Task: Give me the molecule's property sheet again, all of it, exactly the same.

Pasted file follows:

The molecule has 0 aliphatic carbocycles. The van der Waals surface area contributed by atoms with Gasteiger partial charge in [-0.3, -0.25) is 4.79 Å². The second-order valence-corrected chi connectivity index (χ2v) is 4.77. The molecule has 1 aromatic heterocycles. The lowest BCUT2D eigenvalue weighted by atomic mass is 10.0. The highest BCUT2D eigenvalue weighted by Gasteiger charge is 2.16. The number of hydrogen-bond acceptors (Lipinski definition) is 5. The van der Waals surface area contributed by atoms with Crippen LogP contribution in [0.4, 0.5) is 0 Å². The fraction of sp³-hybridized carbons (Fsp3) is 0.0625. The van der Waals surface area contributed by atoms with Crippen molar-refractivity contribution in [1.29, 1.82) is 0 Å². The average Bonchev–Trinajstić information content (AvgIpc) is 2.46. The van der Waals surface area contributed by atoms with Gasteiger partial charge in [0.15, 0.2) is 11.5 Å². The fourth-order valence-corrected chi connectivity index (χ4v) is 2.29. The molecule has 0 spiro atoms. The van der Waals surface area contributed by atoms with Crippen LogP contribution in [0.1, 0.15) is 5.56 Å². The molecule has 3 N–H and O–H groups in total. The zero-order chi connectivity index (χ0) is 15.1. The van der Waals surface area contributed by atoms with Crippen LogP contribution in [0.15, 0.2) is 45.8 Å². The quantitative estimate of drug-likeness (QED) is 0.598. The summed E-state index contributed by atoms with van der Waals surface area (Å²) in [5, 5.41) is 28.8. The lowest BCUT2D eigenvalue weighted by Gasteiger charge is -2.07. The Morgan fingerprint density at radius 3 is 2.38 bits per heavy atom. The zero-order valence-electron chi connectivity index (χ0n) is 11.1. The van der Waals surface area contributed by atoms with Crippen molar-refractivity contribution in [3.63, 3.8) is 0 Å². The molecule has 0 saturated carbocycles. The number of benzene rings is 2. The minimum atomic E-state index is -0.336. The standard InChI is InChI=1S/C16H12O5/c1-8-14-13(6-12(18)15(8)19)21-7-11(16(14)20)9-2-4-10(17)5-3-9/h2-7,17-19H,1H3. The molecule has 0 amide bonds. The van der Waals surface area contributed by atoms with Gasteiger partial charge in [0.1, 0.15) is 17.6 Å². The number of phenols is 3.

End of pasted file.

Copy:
The molecule has 0 aliphatic carbocycles. The van der Waals surface area contributed by atoms with Gasteiger partial charge in [-0.3, -0.25) is 4.79 Å². The second-order valence-corrected chi connectivity index (χ2v) is 4.77. The molecule has 1 aromatic heterocycles. The lowest BCUT2D eigenvalue weighted by atomic mass is 10.0. The highest BCUT2D eigenvalue weighted by Gasteiger charge is 2.16. The number of hydrogen-bond acceptors (Lipinski definition) is 5. The van der Waals surface area contributed by atoms with Crippen LogP contribution in [0.4, 0.5) is 0 Å². The fraction of sp³-hybridized carbons (Fsp3) is 0.0625. The van der Waals surface area contributed by atoms with Crippen molar-refractivity contribution in [1.29, 1.82) is 0 Å². The average Bonchev–Trinajstić information content (AvgIpc) is 2.46. The van der Waals surface area contributed by atoms with Gasteiger partial charge in [0.15, 0.2) is 11.5 Å². The fourth-order valence-corrected chi connectivity index (χ4v) is 2.29. The molecule has 0 spiro atoms. The van der Waals surface area contributed by atoms with Crippen LogP contribution in [0.1, 0.15) is 5.56 Å². The molecule has 3 N–H and O–H groups in total. The zero-order chi connectivity index (χ0) is 15.1. The van der Waals surface area contributed by atoms with Crippen LogP contribution in [0.15, 0.2) is 45.8 Å². The quantitative estimate of drug-likeness (QED) is 0.598. The summed E-state index contributed by atoms with van der Waals surface area (Å²) in [5, 5.41) is 28.8. The lowest BCUT2D eigenvalue weighted by Gasteiger charge is -2.07. The Morgan fingerprint density at radius 3 is 2.38 bits per heavy atom. The zero-order valence-electron chi connectivity index (χ0n) is 11.1. The van der Waals surface area contributed by atoms with Crippen molar-refractivity contribution in [3.63, 3.8) is 0 Å². The molecule has 0 saturated carbocycles. The number of benzene rings is 2. The minimum atomic E-state index is -0.336. The standard InChI is InChI=1S/C16H12O5/c1-8-14-13(6-12(18)15(8)19)21-7-11(16(14)20)9-2-4-10(17)5-3-9/h2-7,17-19H,1H3. The molecule has 0 amide bonds. The van der Waals surface area contributed by atoms with Gasteiger partial charge in [0.1, 0.15) is 17.6 Å². The number of phenols is 3.